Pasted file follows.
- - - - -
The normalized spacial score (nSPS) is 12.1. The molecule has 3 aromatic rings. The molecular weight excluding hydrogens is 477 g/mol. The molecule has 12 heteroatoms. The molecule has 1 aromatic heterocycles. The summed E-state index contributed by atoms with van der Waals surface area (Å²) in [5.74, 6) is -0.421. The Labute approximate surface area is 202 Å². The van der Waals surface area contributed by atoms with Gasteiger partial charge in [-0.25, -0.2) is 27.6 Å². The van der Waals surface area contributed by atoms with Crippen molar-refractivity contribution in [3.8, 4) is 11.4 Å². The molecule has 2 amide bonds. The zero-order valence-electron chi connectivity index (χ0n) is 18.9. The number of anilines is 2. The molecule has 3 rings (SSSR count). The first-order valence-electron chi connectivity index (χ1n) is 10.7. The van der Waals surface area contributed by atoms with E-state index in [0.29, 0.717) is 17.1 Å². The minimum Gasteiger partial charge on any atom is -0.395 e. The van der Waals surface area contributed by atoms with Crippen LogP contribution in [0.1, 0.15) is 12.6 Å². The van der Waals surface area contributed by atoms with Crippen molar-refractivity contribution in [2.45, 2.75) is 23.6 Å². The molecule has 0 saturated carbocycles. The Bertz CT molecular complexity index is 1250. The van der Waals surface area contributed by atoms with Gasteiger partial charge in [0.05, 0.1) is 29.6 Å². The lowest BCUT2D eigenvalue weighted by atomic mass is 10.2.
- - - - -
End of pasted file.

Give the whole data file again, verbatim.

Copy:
The normalized spacial score (nSPS) is 12.1. The molecule has 3 aromatic rings. The molecular weight excluding hydrogens is 477 g/mol. The molecule has 12 heteroatoms. The molecule has 1 aromatic heterocycles. The summed E-state index contributed by atoms with van der Waals surface area (Å²) in [5.74, 6) is -0.421. The Labute approximate surface area is 202 Å². The van der Waals surface area contributed by atoms with Gasteiger partial charge in [-0.25, -0.2) is 27.6 Å². The van der Waals surface area contributed by atoms with Crippen molar-refractivity contribution in [3.8, 4) is 11.4 Å². The molecule has 2 amide bonds. The zero-order valence-electron chi connectivity index (χ0n) is 18.9. The number of anilines is 2. The molecule has 3 rings (SSSR count). The first-order valence-electron chi connectivity index (χ1n) is 10.7. The van der Waals surface area contributed by atoms with E-state index in [0.29, 0.717) is 17.1 Å². The minimum Gasteiger partial charge on any atom is -0.395 e. The van der Waals surface area contributed by atoms with Crippen LogP contribution in [0.1, 0.15) is 12.6 Å². The van der Waals surface area contributed by atoms with Crippen molar-refractivity contribution in [2.45, 2.75) is 23.6 Å². The molecule has 0 saturated carbocycles. The Bertz CT molecular complexity index is 1250. The van der Waals surface area contributed by atoms with Gasteiger partial charge in [0.05, 0.1) is 29.6 Å². The lowest BCUT2D eigenvalue weighted by atomic mass is 10.2.